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To test the hypothesis that compared with daily soap and water bathing, 2% chlorhexidine gluconate bathing every other day for up to 28 days decreases the risk of hospital-acquired catheter-associated urinary tract infection, ventilator-associated pneumonia, incisional surgical site infection, and primary bloodstream infection in surgical ICU patients.This was a single-center, pragmatic, randomized trial. Patients and clinicians were aware of treatment-group assignment; investigators who determined outcomes were blinded.Twenty-four-bed surgical ICU at a quaternary academic medical center.Adults admitted to the surgical ICU from July 2012 to May 2013 with an anticipated surgical ICU stay for 48 hours or more were included.Patients were randomized to bathing with 2% chlorhexidine every other day alternating with soap and water every other day (treatment arm) or to bathing with soap and water daily (control arm).The primary endpoint was a composite outcome of catheter-associated urinary tract infection, ventilator-associated pneumonia, incisional surgical site infection, and primary bloodstream infection. Of 350 patients randomized, 24 were excluded due to prior enrollment in this trial and one withdrew consent. Therefore, 325 were analyzed (164 soap and water versus 161 chlorhexidine). Patients acquired 53 infections. Compared with soap and water bathing, chlorhexidine bathing every other day decreased the risk of acquiring infections (hazard ratio = 0.555; 95% CI, 0.309-0.997; p = 0.049). For patients bathed with soap and water versus chlorhexidine, counts of incident hospital-acquired infections were 14 versus 7 for catheter-associated urinary tract infection, 13 versus 8 for ventilator-associated pneumonia, 6 versus 3 for incisional surgical site infections, and 2 versus 0 for primary bloodstream infection; the effect was consistent across all infections. The absolute risk reduction for acquiring a hospital-acquired infection was 9.0% (95% CI, 1.5-16.4%; p = 0.019). Incidences of adverse skin occurrences were similar (18.9% soap and water vs 18.6% chlorhexidine; p = 0.95).Compared with soap and water, chlorhexidine bathing every other day decreased the risk of acquiring infections by 44.5% in surgical ICU patients.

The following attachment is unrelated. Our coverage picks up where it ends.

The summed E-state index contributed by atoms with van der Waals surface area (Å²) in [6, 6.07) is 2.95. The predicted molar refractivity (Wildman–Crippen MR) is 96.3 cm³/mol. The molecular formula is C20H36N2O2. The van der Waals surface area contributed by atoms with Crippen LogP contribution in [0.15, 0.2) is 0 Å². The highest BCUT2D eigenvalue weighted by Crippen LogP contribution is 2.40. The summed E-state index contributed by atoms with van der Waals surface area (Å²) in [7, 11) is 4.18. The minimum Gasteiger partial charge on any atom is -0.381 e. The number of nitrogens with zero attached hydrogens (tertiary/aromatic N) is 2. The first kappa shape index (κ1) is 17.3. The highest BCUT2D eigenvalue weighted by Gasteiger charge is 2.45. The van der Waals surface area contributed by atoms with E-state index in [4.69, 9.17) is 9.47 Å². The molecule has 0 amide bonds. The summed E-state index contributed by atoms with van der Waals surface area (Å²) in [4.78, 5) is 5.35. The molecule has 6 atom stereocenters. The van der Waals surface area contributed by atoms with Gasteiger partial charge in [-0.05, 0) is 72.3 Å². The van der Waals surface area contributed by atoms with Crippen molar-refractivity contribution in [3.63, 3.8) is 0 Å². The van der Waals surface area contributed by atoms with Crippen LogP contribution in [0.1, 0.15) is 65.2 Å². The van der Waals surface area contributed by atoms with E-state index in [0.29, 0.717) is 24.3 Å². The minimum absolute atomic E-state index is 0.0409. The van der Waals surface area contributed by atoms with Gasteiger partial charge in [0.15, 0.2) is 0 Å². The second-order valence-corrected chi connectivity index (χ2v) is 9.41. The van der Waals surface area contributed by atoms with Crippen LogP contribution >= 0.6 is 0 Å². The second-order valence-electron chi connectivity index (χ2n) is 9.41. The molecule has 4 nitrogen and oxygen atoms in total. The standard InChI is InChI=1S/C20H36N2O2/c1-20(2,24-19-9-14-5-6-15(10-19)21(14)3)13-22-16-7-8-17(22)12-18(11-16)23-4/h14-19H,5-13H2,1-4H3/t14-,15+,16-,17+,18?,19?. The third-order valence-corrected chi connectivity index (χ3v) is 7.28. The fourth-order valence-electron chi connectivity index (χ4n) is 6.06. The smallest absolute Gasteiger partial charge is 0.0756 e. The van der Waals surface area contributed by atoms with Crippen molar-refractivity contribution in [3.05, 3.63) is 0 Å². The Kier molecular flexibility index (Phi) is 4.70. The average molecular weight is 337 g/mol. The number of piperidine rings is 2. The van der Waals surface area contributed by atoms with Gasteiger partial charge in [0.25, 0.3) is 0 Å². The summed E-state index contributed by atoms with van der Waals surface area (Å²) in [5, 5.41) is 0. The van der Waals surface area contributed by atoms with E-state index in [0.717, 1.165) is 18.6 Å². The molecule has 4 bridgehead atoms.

Original publication

DOI

10.1097/CCM.0000000000001820

Type

Journal article

Journal

Critical Care Medicine

Publisher

Lippincott, Williams & Wilkins

Publication Date

10/2016

Volume

44

Pages

1822 - 1832

Addresses

1Department of Pharmacy Practice and Clinical Health Sciences, College of Pharmacy and Health Sciences, Texas Southern University, Houston, TX.2Allied Health Sciences, Institute for Academic Medicine, Houston Methodist Research Institute, Houston, TX.3Department of Pharmacy, Houston Methodist Hospital, Houston, TX.4Center for Outcomes Research, Department of Surgery, Houston Methodist Research Institute, Houston, TX.5Department of Surgery, Houston Methodist Hospital, Houston, TX.6Department of Surgery, Weill Cornell Medical College, New York, NY.7Department of Pharmacy, Memorial Hermann Greater Heights Hospital, Houston, TX.8Surgical Intensive Care Unit, Houston Methodist Hospital, Houston, TX.9Ambulatory Treatment Center, MD Anderson Cancer Center, Houston, TX.10Pharmaceutical Health Outcomes and Policy, College of Pharmacy, University of Houston, Houston, TX.11Rapides Regional Physician Group, Rapides Regional Medical Center, Alexandria, LA.12Novartis Pharmaceuticals Corporation, East Hanover, NJ.13Division of Acute Care Surgery and Surgical Critical Care, Department of Surgery, Houston Methodist Hospital, Houston, TX.14Infection Prevention and Control, Houston Methodist Hospital, Houston, TX.15Department of Pathology and Genomic Medicine, Houston Methodist Research Institute, Houston, TX.